Objection 2: Our Lack of Ability to Understand the Connections and Ramifications Between Events
A.I. can cross-correlate immense data sets of entirely different natures. Think about recruitment for a minute: A.I. could, for instance, establish a correlation between candidates born in the first half of the year vs. the second half of the year, and understand that candidates born in the month of May are more likely to succeed at a given job. A.I. could make other determinations based on how your university ranks, previous job titles, and where you live; pretty soon, getting the job (or not) becomes a predetermined event.
While this may not seem particularly harmful, A.I. has the potential of boxing people into certain lanes and removing their ability to override these lanes given individual exceptions or behavior. The same candidate who’s unfit from an algorithmic perspective could have a whole range of abilities such as willingness to succeed, intuition, or candor that won’t be captured by the data. In the A.I. reality, that same candidate could be crushed before having an opportunity to show their abilities.
If you play this out, we could live in a world where your future is drawn out the second you are born, based on your location, parents, time of year, name and other countless variables.
Objection 3: Our Lack of Ability to Standardize Fairness
We are learning as we go. If you compare the level of knowledge and awareness that we have now versus 50 years ago, you will easily notice that key things that are not acceptable today were non-issues back then. The gender wage gap, for instance, is unacceptable today. Think about this from an algorithmic perspective for a second. If we had built an algorithm 50 years ago to hire people, that algorithm would reflect that time period’s prejudice and would offer different pay according to gender. Now that we know better, we would fix the algorithm in order to reflect the values of a society that is concerned about fairness and equality.
It took us literally billions of iterations of hiring unfairly in order to evolve our gender equality paradigm. There is friction in each of these iterations. Some people just felt like those differences were not correct and behaved differently; these people began as statistical outliers but gradually grew in numbers and, propelled by the value structure adopted by modern society, gradually shifted to the statistical norm. We reach fairness through trial and error and continuously evolve our paradigm. It’s likely that 50 years from now, when we look back at our current practices, we may find them just as much (if not more) outdated.
The challenge is that the algorithmic framework does not typically account for scattered behavior all over the spectrum. It’s standardized from inception. That does not promote experimentation and evolution through every single iteration; it does not invite feelings and intuition into the equation. A decision will not just rub an algorithm the wrong way. If the very paradigm that produces that data is biased and rigged, its results will follow suit.
Objection 4: Our Inexperience in Managing Platforms with Billions of People
We are very new at centralizing the oversight and rules around the behavior of billions of people. We evolved as tribes, with different pockets of culture emerging and changing all the time. The confluence of all these pockets of culture produced our modern civilization. With A.I., we no longer have a confluence of pockets. We have one big sack. And what’s our track record at managing one big sack?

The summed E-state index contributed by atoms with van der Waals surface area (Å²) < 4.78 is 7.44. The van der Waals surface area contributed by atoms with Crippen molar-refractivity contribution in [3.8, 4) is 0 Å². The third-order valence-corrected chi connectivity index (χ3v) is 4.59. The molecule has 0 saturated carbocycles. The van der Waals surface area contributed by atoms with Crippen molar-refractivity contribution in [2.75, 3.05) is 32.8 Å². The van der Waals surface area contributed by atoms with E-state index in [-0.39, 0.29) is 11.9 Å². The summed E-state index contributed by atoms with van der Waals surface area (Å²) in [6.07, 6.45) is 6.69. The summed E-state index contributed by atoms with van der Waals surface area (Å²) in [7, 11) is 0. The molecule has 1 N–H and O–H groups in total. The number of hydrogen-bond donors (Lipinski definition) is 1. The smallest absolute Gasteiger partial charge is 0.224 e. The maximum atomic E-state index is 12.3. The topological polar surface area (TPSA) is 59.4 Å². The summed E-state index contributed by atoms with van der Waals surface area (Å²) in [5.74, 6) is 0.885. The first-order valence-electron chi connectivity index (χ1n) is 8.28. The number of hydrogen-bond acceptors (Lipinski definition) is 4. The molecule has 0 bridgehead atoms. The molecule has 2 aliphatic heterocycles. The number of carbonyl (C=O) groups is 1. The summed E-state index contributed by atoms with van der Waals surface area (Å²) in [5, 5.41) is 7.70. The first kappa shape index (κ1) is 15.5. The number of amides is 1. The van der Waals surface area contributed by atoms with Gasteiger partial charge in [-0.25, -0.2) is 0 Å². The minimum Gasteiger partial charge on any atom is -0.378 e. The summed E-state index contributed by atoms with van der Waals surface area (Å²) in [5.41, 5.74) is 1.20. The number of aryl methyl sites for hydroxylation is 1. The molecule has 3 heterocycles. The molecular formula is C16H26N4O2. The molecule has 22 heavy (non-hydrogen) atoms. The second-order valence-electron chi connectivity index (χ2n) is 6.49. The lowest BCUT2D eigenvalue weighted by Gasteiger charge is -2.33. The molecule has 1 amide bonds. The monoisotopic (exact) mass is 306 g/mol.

How credible can we be when tweaking an algorithm that could single-handedly impact the lives of billions of people? Think about a large organization with hundreds of managers. Some of these managers are on the generous side, some of them are on the ruthless side. Some of them are great at what they do, and others should have never become managers. When you add the results of all of these management styles together, it’s likely that goodness and badness will cancel each other out, and you will be left with an end result that is not great… but not terrible, either.
With A.I., you no longer have all of these differences between managers. You have a single manager for the entire organization and results can be more extreme: great or terrible. We just don’t have an extensive track-record to instill the right level of confidence that we are well-equipped to manage the level of power that A.I. offers.
Ethics is about shaping the future in ways that we believe to be good for the greatest number of people, in accordance with our fundamental values and principles. And shaping is about iteratively improving. With A.I., we don’t have the same level of diversity in these iterations; everything is funneled down through the same fundamental rules and principles, unlike human behavior that is naturally diverse when it comes to processing.
With A.I., we also don’t have the same amount of time to witness the results of our trials, react to them, and reshape them. Once something is deployed, the impact is ubiquitous and instant. It’s a lot harder to react to this and constructively shape it to our will.
A.I. is a new shiny toy that just looks amazing and everyone wants to play with. But we are not quite sure of how things will play out, and I highly question our capability of being able to shape the outcome of something that can roll out the change in such profoundly powerful ways.
Gabriel Fairman is the Founder and Chief Executive Officer of Bureau Works, a Silicon Valley technology company that uses artificial intelligence for translation services for large corporations.